http://www.mcfarlandbooks.com/book-2.php?id=978-0-7864-9831-4

This wonderful follow up to UP FROM THE VAULT: RARE THRILLERS FROM THE 1920S AND 1930S (McFarland ,2010) has author John T Soister joined by Henry Nicolella to track down and view where possible twenty-four films that are ignored and unknown by the majority of genre fans.

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Some are at present lost (i.e. deteriorated nitrate negatives and thus no longer in existence) and others available in truncated forms. Yet that we have still so many of these films for viewing is in itself miraculous, as according to Martin Scorsese’s Film Foundation claims that “half of all American films made before 1950 and over 90% of films made before 1929 are lost forever.”

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Beginning with the silent era and going up to 1951, the pair of author sleuths tracked down films and prints from around the world, viewing whatever prints are still extant, and delving deeply into research about productions and reviews buried long ago in musty volumes and microfilm. Their summaries and plot synopses of the films covered makes one seek to look for many of these films, and some make you wonder why a few of them are not better known. Hopefully, their research may bring a few of these films to being found and perhaps preserved.6676769_1

What also makes this book invaluable is their willingness to seek out films that were made outside of the United States. Movies from The U.K. Germany, the Czech Republic, and South America are also explored, many perhaps for the first time in such detail outside of their borders.

THE EMPERORS BAKER

Plus, they cover the odd career of filmmaker Bud Pollard, responsible for the elusive and obscure THE HORROR (Bud Pollard Productions ,1932) as well as the first sound version of ALICE IN WONDERLAND https://www.youtube.com/watch?v=6O8kbTi4WNo .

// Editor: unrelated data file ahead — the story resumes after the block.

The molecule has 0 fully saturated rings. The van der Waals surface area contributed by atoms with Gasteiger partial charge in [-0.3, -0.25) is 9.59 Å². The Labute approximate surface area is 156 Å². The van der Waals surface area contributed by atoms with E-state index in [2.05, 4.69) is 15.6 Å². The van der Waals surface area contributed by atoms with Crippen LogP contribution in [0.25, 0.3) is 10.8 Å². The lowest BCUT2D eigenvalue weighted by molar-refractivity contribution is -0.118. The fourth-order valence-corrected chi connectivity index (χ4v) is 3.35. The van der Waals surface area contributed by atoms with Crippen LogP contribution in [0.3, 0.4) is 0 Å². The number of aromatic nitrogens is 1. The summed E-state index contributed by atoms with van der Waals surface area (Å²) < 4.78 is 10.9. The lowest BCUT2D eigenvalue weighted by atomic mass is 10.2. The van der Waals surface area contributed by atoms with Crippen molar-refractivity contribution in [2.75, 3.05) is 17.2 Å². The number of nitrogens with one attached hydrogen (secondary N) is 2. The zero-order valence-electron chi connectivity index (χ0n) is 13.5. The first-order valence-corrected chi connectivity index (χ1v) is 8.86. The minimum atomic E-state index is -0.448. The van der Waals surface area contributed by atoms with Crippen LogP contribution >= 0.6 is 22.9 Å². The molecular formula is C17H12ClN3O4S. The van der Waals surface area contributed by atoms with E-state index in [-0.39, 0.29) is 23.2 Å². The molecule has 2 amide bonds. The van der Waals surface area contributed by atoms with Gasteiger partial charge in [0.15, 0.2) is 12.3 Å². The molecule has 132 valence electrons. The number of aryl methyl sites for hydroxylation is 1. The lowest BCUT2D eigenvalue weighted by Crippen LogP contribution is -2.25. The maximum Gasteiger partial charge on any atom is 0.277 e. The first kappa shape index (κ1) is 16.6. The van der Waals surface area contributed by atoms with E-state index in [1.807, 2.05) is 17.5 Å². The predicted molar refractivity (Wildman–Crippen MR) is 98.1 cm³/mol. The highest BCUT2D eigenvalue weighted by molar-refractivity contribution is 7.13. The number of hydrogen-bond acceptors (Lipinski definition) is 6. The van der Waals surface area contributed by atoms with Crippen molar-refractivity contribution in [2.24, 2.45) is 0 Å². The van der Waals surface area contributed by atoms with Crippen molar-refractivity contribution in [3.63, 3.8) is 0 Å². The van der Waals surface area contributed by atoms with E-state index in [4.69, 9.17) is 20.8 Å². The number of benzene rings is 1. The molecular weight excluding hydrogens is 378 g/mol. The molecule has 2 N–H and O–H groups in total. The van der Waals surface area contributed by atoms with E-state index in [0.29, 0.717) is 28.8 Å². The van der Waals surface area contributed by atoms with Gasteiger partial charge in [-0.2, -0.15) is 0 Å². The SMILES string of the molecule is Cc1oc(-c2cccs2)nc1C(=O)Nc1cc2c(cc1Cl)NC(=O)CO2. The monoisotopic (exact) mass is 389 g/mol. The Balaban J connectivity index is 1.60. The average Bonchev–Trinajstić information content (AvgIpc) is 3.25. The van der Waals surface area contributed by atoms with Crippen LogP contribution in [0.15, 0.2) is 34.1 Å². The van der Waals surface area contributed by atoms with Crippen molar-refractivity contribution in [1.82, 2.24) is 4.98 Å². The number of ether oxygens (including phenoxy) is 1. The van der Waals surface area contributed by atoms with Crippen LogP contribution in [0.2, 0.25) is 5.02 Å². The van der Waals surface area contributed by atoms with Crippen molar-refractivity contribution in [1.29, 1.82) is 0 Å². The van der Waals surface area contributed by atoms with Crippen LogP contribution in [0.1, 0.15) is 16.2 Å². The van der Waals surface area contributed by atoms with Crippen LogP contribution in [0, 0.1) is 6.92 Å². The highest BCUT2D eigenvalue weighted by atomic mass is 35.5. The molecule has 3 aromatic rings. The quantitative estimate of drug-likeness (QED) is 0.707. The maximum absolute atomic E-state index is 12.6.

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Soister and Nicolella have done a wonderful job of finding these films and bringing them to the attention of genre fans. As they point out, not all of the films can be considered classics, but their importance cannot be denied.

UNA LUZ EN LA VENTANAa-15-00

HIGHLY RECOMMENDED.

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-Kevin G Shinnick

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DEMENTIA 13 blu ray Film Detective

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DEMENTIA 13 (Blu Ray) Film Detective, available July 26,2016. Region Free. $14.99 /75 minutes. B&W. https://www.amazon.com/Dementia-Detective-Restored-Version-Blu-ray/dp/B01GQL7FC2/ref=sr_1_1?ie=UTF8&qid=1468009990&sr=8-1&keywords=dementia+13+film+detective

On the Tim Lucas extra of the recently released BLOOD BATH  Arrow Blu Ray (https://scarletthefilmmagazine.wordpress.com/2016/06/21/blood-bath/), we find that  Roger Corman, as always, was looking for inexpensive projects that he could distribute through his Filmgroup company. Several of his protégés pitched ideas. One of them was a young Francis (Ford) Coppola, who, according to biographer Gene D. Phillips: “‘A man goes to a pond and takes off his clothes, picks up five dolls, ties them together, goes under the water, and dives down, where he finds the body of a seven-year-old girl with her hair floating in the current…then he gets axed to death.’ Corman responded enthusiastically, ‘Change the man to a woman, and you’ve got a picture, kid!'”*

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The other ideas were ignored (among them one offered by Jack Hill) and Corman set aside about $20,000 to make the film in Ireland.
Corman already had some actors in Europe, and he wanted them used, which is why William Campbell, Luana Anders, and Patrick Magee hopped from YOUNG RACERS (Filmgroup,1963) over to Ireland to film DEMENTIA 13 (the two male leads would then jet over Yugoslavia for the troubled but fascinating BLOOD BATH, released in various incarnations and names).ucla
UCLA grad Coppola had by this time only done some short student films, as well as work on two softcore comedies. Corman hired him and Coppola’s first job was helping edit and redub some of the Russian films Corman had acquired for U.S. distribution. He was working as a sound operator on THE YOUNG RACERS when he pitched his idea to the producer.screen-shot-2013-07-26-at-10-33-30-am
With his lead actors in place, Coppola and a small crew went to Ireland to make their Psycho inspired thriller. Luckily for them, Irish actor Patrick Magee was able to convince several members of Ireland’s Abbey Players to take small roles.